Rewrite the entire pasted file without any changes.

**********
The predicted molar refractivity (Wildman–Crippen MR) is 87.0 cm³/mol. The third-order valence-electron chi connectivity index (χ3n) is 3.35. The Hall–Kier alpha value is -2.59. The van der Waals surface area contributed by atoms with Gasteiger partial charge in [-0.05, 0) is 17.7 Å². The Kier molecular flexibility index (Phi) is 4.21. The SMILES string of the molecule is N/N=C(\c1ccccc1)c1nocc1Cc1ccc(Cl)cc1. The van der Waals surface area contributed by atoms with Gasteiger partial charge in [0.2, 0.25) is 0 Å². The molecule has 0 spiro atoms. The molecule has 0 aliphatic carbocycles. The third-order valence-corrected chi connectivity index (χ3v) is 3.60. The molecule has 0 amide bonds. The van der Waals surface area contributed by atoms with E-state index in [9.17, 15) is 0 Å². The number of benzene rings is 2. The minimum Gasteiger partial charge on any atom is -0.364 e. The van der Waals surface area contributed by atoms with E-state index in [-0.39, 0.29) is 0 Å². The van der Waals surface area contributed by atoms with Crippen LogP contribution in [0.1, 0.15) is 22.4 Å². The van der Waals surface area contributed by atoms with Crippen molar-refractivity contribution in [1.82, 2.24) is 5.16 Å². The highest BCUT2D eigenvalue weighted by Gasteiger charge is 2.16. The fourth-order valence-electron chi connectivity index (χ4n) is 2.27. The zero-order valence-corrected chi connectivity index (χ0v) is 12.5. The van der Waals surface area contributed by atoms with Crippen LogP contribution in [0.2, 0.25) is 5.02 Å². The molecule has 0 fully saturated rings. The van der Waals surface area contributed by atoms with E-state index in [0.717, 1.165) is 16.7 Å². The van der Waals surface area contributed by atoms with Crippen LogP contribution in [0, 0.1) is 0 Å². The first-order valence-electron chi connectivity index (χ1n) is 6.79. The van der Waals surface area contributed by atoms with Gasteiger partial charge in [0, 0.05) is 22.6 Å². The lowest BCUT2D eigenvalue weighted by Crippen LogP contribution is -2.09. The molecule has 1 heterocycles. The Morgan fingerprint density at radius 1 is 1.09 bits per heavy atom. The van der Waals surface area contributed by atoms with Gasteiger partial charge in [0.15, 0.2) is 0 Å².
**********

The predicted molar refractivity (Wildman–Crippen MR) is 87.0 cm³/mol. The third-order valence-electron chi connectivity index (χ3n) is 3.35. The Hall–Kier alpha value is -2.59. The van der Waals surface area contributed by atoms with Gasteiger partial charge in [-0.05, 0) is 17.7 Å². The Kier molecular flexibility index (Phi) is 4.21. The SMILES string of the molecule is N/N=C(\c1ccccc1)c1nocc1Cc1ccc(Cl)cc1. The van der Waals surface area contributed by atoms with Gasteiger partial charge in [0.2, 0.25) is 0 Å². The molecule has 0 spiro atoms. The molecule has 0 aliphatic carbocycles. The third-order valence-corrected chi connectivity index (χ3v) is 3.60. The molecule has 0 amide bonds. The van der Waals surface area contributed by atoms with E-state index in [9.17, 15) is 0 Å². The number of benzene rings is 2. The minimum Gasteiger partial charge on any atom is -0.364 e. The van der Waals surface area contributed by atoms with E-state index in [-0.39, 0.29) is 0 Å². The van der Waals surface area contributed by atoms with Crippen LogP contribution in [0.1, 0.15) is 22.4 Å². The van der Waals surface area contributed by atoms with Crippen molar-refractivity contribution in [1.82, 2.24) is 5.16 Å². The highest BCUT2D eigenvalue weighted by Gasteiger charge is 2.16. The fourth-order valence-electron chi connectivity index (χ4n) is 2.27. The zero-order valence-corrected chi connectivity index (χ0v) is 12.5. The van der Waals surface area contributed by atoms with Crippen LogP contribution in [0.2, 0.25) is 5.02 Å². The molecule has 0 fully saturated rings. The van der Waals surface area contributed by atoms with E-state index in [0.717, 1.165) is 16.7 Å². The van der Waals surface area contributed by atoms with Crippen LogP contribution in [0, 0.1) is 0 Å². The first-order valence-electron chi connectivity index (χ1n) is 6.79. The van der Waals surface area contributed by atoms with Gasteiger partial charge in [0, 0.05) is 22.6 Å². The lowest BCUT2D eigenvalue weighted by Crippen LogP contribution is -2.09. The molecule has 1 heterocycles. The Morgan fingerprint density at radius 1 is 1.09 bits per heavy atom. The van der Waals surface area contributed by atoms with Gasteiger partial charge in [0.15, 0.2) is 0 Å².